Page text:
How is a man who is suspected in a cold case murder, on remand for another alleged murder, and also suspected in the rape and beating of yet another woman get bail? Is it that our society still sees rape as the fault of the perpetrator?
Apart from the lengthy delays in the court system, there seem to be further structural difficulties in our crime-fighting mechanism, which hinder authorities in picking up the cues in crime-fighting. Recently, Barbados had seen a lengthy
delay in the autopsy process for a child who had died in suspicious circumstances. Are we seeing a recurrence in the present circumstance?
No charges have yet been laid, although a person of interest is said to be in custody. There seems to be a delay, which I notice to be longer than normal in conducting an autopsy and laying a charge.
The other set of structural difficulties affects how Barbadians perceive justice to be done. If an individual has one case for killing a person in what seemed to be accidental circumstances or perhaps in a heated argument, perhaps bail can be a consideration. However, how does an individual go before a court and receive bail when, even if there is not substantial evidence, there is sufficient speculation to support the individual being a real danger and threat to a society?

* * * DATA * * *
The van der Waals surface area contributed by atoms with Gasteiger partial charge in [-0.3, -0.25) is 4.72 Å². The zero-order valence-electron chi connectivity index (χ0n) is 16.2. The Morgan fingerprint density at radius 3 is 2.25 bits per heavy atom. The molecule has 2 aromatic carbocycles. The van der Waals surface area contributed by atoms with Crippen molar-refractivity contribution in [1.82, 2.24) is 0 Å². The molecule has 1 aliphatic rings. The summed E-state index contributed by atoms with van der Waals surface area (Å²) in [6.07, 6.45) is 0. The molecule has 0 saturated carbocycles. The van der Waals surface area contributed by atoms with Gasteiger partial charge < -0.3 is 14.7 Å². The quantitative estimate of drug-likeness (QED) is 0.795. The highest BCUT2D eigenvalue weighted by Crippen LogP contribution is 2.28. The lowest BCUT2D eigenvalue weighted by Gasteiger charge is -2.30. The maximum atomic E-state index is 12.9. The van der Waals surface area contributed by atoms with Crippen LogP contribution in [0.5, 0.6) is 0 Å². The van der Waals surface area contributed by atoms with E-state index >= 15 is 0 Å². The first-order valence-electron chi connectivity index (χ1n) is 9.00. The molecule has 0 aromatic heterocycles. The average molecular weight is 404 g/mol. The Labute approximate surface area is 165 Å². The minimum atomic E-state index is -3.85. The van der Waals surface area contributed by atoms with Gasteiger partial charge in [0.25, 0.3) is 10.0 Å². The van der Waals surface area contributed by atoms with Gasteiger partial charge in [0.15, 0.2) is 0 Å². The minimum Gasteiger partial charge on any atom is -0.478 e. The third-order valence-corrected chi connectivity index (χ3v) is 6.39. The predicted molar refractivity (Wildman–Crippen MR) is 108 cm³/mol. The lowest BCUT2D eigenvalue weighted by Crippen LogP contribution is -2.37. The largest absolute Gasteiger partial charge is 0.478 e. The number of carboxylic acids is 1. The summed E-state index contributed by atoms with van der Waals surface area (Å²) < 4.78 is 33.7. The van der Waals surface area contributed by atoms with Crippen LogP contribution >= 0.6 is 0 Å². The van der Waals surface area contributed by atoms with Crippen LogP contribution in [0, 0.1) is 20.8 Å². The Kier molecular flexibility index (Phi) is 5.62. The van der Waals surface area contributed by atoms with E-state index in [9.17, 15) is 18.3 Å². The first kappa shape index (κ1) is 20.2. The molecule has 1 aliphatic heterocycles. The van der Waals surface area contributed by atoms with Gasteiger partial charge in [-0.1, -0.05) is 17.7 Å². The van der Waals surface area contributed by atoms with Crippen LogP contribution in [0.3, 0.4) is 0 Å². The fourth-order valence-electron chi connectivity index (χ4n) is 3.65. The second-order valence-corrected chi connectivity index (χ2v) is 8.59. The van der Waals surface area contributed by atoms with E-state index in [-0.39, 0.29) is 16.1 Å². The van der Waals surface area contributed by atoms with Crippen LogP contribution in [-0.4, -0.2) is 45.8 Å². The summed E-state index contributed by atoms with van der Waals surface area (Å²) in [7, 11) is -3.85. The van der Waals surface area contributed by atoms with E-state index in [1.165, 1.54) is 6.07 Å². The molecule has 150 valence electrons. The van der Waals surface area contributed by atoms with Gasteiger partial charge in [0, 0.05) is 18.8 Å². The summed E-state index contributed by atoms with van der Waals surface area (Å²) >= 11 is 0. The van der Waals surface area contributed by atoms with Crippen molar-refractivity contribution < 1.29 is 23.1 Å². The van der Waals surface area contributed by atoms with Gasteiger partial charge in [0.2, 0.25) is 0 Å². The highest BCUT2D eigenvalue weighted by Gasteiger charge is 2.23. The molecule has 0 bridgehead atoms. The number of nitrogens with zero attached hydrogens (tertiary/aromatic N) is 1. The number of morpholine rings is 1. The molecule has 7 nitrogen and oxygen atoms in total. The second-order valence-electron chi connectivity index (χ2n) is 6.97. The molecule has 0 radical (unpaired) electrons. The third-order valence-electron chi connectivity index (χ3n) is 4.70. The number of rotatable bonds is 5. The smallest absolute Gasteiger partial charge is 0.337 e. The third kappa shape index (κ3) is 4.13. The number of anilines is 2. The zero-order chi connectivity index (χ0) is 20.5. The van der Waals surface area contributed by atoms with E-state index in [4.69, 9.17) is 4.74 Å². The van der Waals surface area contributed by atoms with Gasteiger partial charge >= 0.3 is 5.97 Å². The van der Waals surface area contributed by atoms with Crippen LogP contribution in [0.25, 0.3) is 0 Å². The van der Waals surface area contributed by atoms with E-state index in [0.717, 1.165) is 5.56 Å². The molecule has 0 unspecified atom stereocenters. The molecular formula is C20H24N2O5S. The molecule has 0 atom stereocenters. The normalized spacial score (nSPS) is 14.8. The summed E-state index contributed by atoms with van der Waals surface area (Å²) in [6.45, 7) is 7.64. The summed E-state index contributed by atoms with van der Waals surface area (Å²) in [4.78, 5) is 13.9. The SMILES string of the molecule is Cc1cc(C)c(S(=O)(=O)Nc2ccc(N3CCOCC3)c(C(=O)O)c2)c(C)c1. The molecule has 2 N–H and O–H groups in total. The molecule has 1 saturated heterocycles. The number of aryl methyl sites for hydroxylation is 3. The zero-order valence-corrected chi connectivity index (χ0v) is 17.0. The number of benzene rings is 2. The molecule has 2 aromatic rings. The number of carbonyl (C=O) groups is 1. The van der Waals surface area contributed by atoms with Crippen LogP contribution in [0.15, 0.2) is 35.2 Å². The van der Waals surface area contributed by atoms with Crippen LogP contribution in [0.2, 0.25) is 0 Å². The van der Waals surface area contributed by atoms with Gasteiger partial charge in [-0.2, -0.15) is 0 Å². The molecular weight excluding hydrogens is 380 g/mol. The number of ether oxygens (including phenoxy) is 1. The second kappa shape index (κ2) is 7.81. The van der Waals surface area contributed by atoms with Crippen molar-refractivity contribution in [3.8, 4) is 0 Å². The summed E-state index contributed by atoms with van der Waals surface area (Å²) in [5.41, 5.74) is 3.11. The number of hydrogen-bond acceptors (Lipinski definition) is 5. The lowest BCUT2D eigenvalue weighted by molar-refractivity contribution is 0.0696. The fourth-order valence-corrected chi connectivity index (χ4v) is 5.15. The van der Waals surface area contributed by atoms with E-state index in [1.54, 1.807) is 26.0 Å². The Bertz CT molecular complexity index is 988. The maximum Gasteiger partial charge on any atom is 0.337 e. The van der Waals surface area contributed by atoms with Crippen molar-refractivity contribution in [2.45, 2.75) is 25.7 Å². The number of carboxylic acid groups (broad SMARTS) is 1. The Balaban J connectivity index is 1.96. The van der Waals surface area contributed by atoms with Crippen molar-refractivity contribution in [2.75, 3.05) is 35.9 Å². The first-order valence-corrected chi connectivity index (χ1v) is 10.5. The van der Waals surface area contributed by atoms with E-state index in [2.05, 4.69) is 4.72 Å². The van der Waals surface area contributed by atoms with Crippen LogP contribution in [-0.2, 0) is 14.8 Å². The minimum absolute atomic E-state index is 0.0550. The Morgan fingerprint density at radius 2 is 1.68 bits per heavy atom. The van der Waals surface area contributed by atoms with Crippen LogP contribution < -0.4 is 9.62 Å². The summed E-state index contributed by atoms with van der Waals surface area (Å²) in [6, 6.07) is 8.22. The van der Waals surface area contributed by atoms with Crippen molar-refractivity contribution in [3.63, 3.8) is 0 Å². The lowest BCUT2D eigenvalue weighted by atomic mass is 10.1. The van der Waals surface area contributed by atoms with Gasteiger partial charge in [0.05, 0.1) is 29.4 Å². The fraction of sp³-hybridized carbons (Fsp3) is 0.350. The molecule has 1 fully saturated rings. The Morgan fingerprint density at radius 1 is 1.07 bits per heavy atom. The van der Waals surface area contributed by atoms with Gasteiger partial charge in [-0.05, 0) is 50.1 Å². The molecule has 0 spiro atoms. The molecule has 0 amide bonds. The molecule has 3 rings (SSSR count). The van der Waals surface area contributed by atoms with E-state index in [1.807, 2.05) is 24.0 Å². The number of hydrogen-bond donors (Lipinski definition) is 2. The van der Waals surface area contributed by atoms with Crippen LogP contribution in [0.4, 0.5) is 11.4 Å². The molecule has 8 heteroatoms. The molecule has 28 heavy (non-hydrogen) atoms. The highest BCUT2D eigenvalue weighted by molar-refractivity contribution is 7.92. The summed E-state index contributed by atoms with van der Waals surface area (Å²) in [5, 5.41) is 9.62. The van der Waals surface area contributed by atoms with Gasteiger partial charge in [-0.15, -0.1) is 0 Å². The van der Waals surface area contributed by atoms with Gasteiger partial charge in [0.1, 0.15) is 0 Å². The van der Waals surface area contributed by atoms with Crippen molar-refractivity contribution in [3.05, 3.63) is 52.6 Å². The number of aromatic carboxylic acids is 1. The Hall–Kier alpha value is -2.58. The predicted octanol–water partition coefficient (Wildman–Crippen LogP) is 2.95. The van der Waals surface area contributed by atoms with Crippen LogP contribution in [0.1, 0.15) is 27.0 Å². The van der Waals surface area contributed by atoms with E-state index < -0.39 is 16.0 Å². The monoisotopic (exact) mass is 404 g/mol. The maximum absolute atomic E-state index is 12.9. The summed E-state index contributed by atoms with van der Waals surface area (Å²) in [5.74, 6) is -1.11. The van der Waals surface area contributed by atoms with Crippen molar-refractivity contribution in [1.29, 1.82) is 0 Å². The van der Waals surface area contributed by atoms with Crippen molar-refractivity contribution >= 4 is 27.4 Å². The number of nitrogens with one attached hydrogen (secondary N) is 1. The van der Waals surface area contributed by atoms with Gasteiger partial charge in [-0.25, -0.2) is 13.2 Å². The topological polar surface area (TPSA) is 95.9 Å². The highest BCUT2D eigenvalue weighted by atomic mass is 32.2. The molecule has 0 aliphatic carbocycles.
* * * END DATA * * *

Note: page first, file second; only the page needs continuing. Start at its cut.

Apart from the structural difficulties and backlogs, what exactly is the programme for our lone penal institution? It seems as though there has been a shift in our system to favour the granting of bail and parole as rights of the individual. What then have been the changes we have made to our processes of remediation and support for remand individuals or inmates eligible for parole?
The Prison Rehabilitation Capacity Consultancy: Literacy Testing Pilot Programme at Her Majesty’s Prisons was conducted in January 2010. One of the major findings which gripped the attention of the citizenry was that about half of our prison population could be considered functionally illiterate. How are we remediating prisoners to ensure they do not return to a life of crime simply because they do not have the necessary skills
to participate fully in society?
Had the agricultural programme at the prison ever been started again after it was moved from Station Hill?
I do not know the answers to the questions; but I do know that even if the answers are the best we could hope for, there are some criminals who cannot be remediated and the public needs to be protected from them. An individual whose name keeps coming up with respect to the most gruesome crimes against women seems to be that type of criminal who once captured should never be allowed to re-enter society.
Are we sure our society is better served without a sexual offenders’ registry? Do we fully understand that men who perpetrate crimes against women do not do so because women “deserve it”?
We shall await the outcome, because I think we all know this is no ordinary circumstance which has unfolded before us.
(Marsha Hinds-Layne is a full-time mummy and part-time lecturer in communications at the University of the West Indies.